I’ve found that whenever I do some work I enjoy I’m satiated in a unique way. It has been deceptively easy to reflect on this and think “I’m satiated/content because I did something.” but actually I’m satiated because I satisfied a desire to engage with something that interests me, and perhaps even self-actualized a bit.

However, the process of reorienting on self-actualization and away from productivity and output has been so gradual. We need to work together as a community to do this successfully, possibly through celebrating each other for working something we enjoy rather than just working on something.

That being said, we all have work to do that we don’t enjoy, but is absolutely necessary. Maybe we need to find a different way to celebrate and/or reward these kind of contributions?


I’m listening to a set of lectures about Tchaikovsky, and the author said something that made me think of your post. Quoting them:

[Tchaikovsky] was hard at work on his Symphony No. 1. Truth be told, he was too hard at work […] In May and June of 1866, he worked with almost crazed intensity, to the point that he was experiencing severe numbness in his arms and legs, and, according to Tchaikovsky himself, “terrifying hallucinations”. Tchaikovsky’s doctors pronounced that he was at the very edge of insanity.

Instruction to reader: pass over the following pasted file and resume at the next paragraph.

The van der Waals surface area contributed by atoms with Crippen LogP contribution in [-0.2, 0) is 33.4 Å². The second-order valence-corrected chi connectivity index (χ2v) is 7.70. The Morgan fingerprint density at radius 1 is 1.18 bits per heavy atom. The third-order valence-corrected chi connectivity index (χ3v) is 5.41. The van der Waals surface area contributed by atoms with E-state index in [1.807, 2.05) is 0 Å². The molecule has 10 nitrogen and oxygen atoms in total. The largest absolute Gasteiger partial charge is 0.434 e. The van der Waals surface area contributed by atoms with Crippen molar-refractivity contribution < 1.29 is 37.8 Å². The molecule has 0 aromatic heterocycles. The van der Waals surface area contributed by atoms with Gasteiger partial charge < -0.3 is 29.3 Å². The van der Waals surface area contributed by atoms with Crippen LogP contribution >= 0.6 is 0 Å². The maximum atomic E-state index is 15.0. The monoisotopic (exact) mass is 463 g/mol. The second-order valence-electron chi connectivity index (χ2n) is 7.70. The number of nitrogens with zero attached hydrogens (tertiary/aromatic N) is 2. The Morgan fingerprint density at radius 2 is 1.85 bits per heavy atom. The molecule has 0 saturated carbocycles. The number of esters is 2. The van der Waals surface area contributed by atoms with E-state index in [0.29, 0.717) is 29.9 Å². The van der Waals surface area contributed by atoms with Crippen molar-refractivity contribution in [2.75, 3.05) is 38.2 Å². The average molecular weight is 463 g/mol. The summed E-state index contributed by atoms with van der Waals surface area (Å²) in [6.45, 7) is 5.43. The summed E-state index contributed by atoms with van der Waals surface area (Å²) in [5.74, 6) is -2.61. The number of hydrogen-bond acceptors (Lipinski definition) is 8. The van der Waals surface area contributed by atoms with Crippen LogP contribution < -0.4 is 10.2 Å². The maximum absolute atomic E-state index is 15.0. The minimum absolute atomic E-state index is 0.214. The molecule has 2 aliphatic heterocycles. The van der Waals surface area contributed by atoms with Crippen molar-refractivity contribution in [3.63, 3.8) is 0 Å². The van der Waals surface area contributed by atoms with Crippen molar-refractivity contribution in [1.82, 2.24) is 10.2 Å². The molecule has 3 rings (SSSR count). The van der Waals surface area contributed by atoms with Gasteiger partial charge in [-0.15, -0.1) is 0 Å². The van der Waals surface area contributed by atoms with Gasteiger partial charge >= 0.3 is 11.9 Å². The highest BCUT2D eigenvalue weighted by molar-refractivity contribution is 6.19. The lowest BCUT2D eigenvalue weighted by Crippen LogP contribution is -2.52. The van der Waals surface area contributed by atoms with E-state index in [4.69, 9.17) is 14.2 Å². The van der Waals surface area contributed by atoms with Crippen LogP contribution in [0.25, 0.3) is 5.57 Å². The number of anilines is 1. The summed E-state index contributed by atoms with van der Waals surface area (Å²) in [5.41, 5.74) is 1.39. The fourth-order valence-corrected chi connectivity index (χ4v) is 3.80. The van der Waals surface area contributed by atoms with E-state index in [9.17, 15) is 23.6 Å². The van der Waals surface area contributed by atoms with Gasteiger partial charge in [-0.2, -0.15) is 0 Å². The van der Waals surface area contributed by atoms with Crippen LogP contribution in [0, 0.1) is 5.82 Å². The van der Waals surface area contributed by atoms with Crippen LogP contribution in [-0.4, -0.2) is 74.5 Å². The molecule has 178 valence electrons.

Yeah, okay. Frankly, no disrespect intended to Mr. Tchaikovsky, but one wonders, with his delicate constitution, how he would have survived the rigors of a modern work week. His sanity ultimately intact, Tchaikovsky finally completed his first symphony in February of 1868.

(Emphasis mine.)

The author says this with a chuckle in their voice.

It disturbs me that this is so normalized. Tchaikovsky worked for nearly two years under steep expectations from critics, had long-standing psychological trauma due to the death of his mother and the constant concealment of his sexuality (for which the state ultimately forced him to secretly commit suicide), and was pronounced at the “edge of insanity” by doctors—and the response is “haha, good thing he’s not alive today; he wouldn’t make it a hot minute”?

I’m not sure if this set of forces is exactly capitalism, but I see similarities: foremost, expectations that recognize no inherent value in the person.